THE rice export quota assigned to the Philippines by India could be tapped to address the expected shortage in January, when the supply of grain typically diminishes as planting season starts, an agriculture official said.

“If (the Indian rice) comes in, that will definitely provide us with the supply that we will be needing at the end of the harvest,” Agriculture Undersecretary Mercedita A. Sombilla told reporters on the sidelines of the International Rice Congress.

Ms. Sombilla said Indian shipments will add to the supply during January and February, when planting season begins.

“Hopefully the impact of El Niño will not be severe; that volume will be very important and necessary for us to be able to get through,” she added.

India’s Director of Foreign Trade announced on Wednesday a rice export quota for the Philippines of 250,000 metric tons (MT). It also approved smaller quotas for Nepal, Cameroon, the Ivory Coast, Guinea, Malaysia, and the Seychelles.

Earlier, India had banned the export of non-basmati white rice to ensure adequate domestic supply. Basmati is the preferred domestic variety in India, while non-basmati white rice is the most-traded international variety.

India is the world’s largest rice exporter, and its export ban had exerted upward pressure on international rice prices. The Philippines is the world’s largest rice importer.

Philippine rice imports totaled 2.49 million MT as of Sept. 21, according to the Bureau of Plant Industry, with India accounting for 13,493.39 MT, equivalent to 0.6% of the total.

Vietnam remained the Philippines’ top source of rice, shipping 2.24 million MT or 89.96% of Philippine imports for the period.

The government weather service, known as PAGASA (Philippine Atmospheric, Geophysical and Astronomical Services Administration), expects El Niño to strengthen towards late 2023, persisting until the first quarter of 2024.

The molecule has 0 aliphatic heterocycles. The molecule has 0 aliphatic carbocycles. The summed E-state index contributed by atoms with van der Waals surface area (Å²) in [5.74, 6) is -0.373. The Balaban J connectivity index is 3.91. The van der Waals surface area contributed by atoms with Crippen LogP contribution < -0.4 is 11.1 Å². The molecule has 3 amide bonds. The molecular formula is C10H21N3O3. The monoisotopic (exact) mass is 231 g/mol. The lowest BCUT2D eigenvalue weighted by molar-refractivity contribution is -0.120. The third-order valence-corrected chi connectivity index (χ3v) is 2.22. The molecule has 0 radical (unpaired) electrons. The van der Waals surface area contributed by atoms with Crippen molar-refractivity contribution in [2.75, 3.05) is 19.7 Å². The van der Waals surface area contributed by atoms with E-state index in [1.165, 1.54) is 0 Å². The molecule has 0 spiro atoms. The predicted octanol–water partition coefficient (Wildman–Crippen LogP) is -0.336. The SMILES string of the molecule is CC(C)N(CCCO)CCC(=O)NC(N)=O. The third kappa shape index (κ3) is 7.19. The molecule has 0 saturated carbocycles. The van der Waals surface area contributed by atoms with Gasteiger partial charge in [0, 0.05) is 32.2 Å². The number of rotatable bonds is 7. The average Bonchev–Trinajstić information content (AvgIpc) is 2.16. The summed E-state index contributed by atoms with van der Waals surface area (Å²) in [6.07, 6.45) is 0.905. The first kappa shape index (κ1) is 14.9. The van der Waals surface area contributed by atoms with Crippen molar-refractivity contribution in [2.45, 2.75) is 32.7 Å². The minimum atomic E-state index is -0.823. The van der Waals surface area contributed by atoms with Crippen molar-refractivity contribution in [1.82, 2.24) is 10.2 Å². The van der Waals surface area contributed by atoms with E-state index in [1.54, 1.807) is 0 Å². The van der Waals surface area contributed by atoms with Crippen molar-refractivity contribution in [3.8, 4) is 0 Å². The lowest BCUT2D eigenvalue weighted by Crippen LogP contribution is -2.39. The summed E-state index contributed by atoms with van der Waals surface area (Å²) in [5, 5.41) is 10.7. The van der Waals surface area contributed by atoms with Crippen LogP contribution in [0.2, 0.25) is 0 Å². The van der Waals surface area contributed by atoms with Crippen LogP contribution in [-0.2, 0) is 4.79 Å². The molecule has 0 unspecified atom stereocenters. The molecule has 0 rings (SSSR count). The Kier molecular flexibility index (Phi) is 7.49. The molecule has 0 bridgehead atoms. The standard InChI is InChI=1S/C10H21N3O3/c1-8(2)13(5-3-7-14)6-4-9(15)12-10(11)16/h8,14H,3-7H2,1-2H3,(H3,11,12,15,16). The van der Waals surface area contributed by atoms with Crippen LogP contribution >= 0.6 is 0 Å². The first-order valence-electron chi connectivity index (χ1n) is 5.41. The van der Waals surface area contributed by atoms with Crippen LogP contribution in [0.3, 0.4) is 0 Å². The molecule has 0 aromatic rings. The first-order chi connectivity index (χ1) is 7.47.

Ms. Sombilla said imports will help curb surging retail prices of the staple grain.

High retail prices of rice prompted President Ferdinand R. Marcos, Jr. to order price controls on Sept. 5. This fixed the maximum price at P41 per kilogram for regular-milled rice and P45 for well-milled rice, caps which have since been withdrawn.

The Samahang Industriya ng Agrikultura (SINAG) cited the need to re-impose the P45 per kg price cap on well-milled rice in November, alleging that traders are creating “artificial” supply conditions to justify high prices.

“Rice farmers and millers have reported to us that some millers and traders are offering to buy palay between P21-23.50 per kilo of fresh palay (unmilled rice) and between P26-29 per kilo of dry palay,” SINAG Chairman Rosendo O. So said.

“While this is positive for our farmers, we are all worried about a possible repeat of the rice price spikes last August,” Mr. So added.

Asked to comment, Ms. Sombilla said that there are other measures available to curb any increases in rice prices.

“The price cap should really be a short-term (measure). I don’t think we will resort to that… Napilitan lang talaga mag-price cap noon (we were forced to impose price controls at the time),” she added. — Adrian H. Halili